Dow Delusions

The most watched stock market index on the planet, the Dow Jones Industrial Average (the Dow) hit a record closing high on Tuesday this week, surpassing the previous high of 14198 set on the 11th October 2007, as can be seen within the first chart below.

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Needless to say there has been a fair amount of coverage about this momentous market event, which included an article on the Dow in “inflation adjusted terms,” suggesting that inflation had eroded half of the Dow’s gain since 1994

It’s a very valid point, in that investors’ should look a the “real return,” of any long term investment decision made or being considered, but we are not so sure that the correct comparison should be the “official measure of inflation, the consumer price index, or CPI.”

The latest reading of US CPI is stated at 1.6% pa, but does anyone, aside of government statisticians, actually believe that number? Anyone who actually fills up their tank, rents a home (40 % of the US inflation basket is related to the cost of renting,) or assists their kids with education costs can only dream that their cost of living is only advancing by 1.6% per year

If one really wishes to look at inflation, including the cause of it, you only have to look at a measure of “credit growth,” but this is a subject for another day,  for now, let us look at Dow in nominal terms, as shown above, when compared with the Dow in CPI terms.

Quite where the “A N Other” article derived their CPI data from we are not sure, but data obtained from our Bloomberg terminal produces the following comparison.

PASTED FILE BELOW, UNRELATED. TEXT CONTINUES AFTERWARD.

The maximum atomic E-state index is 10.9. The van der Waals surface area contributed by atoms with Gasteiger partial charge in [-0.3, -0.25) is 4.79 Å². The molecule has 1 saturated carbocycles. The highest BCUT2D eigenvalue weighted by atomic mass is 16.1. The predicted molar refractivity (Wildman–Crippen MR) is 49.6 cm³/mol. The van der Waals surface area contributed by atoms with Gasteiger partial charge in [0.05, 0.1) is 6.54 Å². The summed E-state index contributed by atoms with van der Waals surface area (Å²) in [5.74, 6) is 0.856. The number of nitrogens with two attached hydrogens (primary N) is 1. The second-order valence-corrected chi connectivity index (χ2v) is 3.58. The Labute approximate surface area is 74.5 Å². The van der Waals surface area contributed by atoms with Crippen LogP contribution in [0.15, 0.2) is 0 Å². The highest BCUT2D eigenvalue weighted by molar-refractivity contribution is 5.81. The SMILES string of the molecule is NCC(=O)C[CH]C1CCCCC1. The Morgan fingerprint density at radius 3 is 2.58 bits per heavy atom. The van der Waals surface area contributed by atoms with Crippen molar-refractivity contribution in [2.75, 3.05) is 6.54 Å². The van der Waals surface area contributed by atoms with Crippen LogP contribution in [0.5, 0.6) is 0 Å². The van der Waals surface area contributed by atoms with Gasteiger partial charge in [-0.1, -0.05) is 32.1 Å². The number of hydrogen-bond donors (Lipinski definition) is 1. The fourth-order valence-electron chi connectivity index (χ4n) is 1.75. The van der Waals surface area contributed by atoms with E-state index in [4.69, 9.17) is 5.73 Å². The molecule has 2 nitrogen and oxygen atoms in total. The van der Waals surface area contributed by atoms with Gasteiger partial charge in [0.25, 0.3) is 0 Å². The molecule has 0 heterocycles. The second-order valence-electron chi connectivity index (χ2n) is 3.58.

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Yes, there has been a lag for the Dow, in CPI adjusted terms (the blue dashed line) but not by a lot. It currently equates to a Dow level of 12450, only 13% below last night’s close of 14329 for the nominal Dow. Those aside, please note the slavish correlation between the nominal Dow and the “inflation adjusted Dow,” over the long term bull market since 1982, whether during bull or bear phases of it.

Surely it would make more sense to compare the nominal Dow to a basket of goods that we all actually use on a daily basis, such as energy and agricultural foods, plus metals such as copper, used extensively within the construction and industrial sectors. Such a basket exists and it’s called the Continuous Commodities Index, or CCI.

Adding this to our earlier comparison, shown in red, throws up some interesting changes and observations.

 

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  • The correlation  mentioned earlier between the nominal and inflation adjusted Dow remains  and extends also to the commodity adjusted Dow, which we will call the Real Dow, but its  all time high was actually in 1999, 14 years ago, since when it has      collapsed by 55% .
  • The nominal and the real Dow continued their  correlation post the “tech smash” of 2000 -2003, but in 2003 something      changed, there has been a major divergence.

We suggest that the difference is down to the “ illusion of credit ” as the use of credit by individuals, corporates and government soared. The real Dow shows where the Dow would be without the effects of this increased debt load.

The divergence became even more extreme, post 2007 credit crunch ( notice how nobody uses that term now, whereas 3 years ago the term popped up in just about every news item) as policymakers commenced their $US Trillion stimulus binge.

The $US 64,000,000,000,000 question now, of course, is can the credit growth continue to push the Dow higher? Or, is the illusion about to change to delusion, with the nominal Dow re-aligning with its real cousin, some 60% below its recent record high?

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